New Hampshire has a major heroin problem. The 'tsunami of drug overdoses and deaths' has swallowed countless lives. Mike Barnicle shines a spotlight on a grim issue that's on the minds of so many voters in the Granite State.
In The Daily Beast, he writes:
Even though the city has nearly collapsed under the weight of all the politicians who come here seeking the presidency, Lt. Jessica Wyman was not thinking about any election as she sat in her office at Nashua’s Fire-Rescue headquarters. She has been a paramedic since 1991 and on the job in this city of about 85,000 people for the past 15 years.“The youngest?” she was saying. “Sixteen.”“Oldest?” she was asked.“In their 60s,” she replied. “They’ve been using all their lives." ... Heroin goes for five or ten dollars an envelope. The drug trail starts in Mexico, winds through this country, lands in struggling cities like Lawrence, Massachusetts, a few miles from the New Hampshire border, where it is cut and often laced with the synthetic narcotic fentanyl which only adds to its addictive nature and availability. Then it is shipped to places like Nashua, Manchester and anyplace else where it can be sold and that happens to be anyplace at all. Overdoses pay no attention to zip codes.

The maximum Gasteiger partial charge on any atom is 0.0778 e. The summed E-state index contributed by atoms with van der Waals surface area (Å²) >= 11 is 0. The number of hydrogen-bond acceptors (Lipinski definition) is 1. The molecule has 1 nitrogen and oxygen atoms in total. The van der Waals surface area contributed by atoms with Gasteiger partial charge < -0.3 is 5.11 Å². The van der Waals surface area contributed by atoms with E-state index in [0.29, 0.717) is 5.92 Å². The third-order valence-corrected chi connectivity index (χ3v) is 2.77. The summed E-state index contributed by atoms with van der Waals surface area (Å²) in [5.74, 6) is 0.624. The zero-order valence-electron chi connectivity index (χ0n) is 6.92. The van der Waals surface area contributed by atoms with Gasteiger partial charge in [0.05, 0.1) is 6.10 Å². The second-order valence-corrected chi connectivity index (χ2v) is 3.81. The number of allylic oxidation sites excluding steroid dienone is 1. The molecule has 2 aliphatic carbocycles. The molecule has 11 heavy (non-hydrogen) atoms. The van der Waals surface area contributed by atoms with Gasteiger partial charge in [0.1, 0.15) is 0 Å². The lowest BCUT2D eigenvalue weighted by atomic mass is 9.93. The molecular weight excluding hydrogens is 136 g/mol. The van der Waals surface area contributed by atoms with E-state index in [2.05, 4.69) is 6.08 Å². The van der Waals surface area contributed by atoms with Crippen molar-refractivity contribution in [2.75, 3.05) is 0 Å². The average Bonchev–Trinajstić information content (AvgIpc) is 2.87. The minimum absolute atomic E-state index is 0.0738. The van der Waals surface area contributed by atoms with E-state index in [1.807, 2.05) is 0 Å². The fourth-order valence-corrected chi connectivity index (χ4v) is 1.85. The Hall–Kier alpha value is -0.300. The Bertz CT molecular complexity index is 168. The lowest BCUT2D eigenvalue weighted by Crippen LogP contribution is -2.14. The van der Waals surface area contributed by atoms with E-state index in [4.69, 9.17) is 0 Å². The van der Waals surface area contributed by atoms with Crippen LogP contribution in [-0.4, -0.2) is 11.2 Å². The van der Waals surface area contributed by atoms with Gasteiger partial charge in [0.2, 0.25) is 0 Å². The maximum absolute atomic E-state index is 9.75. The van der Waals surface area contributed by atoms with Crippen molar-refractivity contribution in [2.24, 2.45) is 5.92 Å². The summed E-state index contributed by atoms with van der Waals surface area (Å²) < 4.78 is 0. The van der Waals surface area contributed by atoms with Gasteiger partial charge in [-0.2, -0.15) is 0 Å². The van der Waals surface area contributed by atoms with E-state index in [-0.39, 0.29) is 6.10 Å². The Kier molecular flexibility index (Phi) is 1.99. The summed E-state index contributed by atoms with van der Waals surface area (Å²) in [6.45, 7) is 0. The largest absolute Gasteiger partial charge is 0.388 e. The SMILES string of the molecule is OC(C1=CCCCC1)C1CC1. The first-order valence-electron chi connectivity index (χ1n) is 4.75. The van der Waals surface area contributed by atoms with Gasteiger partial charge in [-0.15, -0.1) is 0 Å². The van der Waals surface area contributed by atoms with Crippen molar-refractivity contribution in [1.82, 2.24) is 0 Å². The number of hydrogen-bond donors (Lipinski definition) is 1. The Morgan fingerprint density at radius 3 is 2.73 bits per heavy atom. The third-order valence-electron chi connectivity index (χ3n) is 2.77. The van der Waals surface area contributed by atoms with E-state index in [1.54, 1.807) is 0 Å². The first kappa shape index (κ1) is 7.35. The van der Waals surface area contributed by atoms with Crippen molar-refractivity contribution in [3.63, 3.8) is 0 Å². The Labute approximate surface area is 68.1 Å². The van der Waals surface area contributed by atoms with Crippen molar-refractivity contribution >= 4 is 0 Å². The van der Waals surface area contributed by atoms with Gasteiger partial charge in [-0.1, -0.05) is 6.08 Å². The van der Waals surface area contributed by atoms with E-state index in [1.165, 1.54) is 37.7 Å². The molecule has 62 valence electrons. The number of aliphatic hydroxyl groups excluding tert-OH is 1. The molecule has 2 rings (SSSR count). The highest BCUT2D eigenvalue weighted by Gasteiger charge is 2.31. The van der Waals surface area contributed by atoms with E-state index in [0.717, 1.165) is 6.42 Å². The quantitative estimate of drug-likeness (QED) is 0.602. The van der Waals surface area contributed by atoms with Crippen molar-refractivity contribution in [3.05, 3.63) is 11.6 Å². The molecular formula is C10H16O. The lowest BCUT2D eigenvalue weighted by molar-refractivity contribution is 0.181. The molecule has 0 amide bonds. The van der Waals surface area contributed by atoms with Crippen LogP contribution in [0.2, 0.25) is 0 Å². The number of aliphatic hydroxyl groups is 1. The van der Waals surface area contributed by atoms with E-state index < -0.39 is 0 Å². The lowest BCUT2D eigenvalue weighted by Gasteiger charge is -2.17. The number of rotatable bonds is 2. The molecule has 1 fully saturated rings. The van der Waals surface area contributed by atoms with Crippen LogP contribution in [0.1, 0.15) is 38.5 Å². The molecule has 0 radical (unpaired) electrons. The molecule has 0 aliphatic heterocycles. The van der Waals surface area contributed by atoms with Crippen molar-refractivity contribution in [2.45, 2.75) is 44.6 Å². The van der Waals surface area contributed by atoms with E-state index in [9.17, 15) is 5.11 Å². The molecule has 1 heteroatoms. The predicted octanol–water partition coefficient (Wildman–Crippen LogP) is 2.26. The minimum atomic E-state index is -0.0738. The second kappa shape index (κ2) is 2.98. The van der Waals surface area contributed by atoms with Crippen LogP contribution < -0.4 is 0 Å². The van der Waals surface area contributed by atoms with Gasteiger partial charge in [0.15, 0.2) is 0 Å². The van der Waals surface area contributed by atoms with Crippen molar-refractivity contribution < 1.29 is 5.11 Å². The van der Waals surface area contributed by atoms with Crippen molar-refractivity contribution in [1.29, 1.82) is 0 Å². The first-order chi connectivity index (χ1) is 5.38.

For the full article, read here.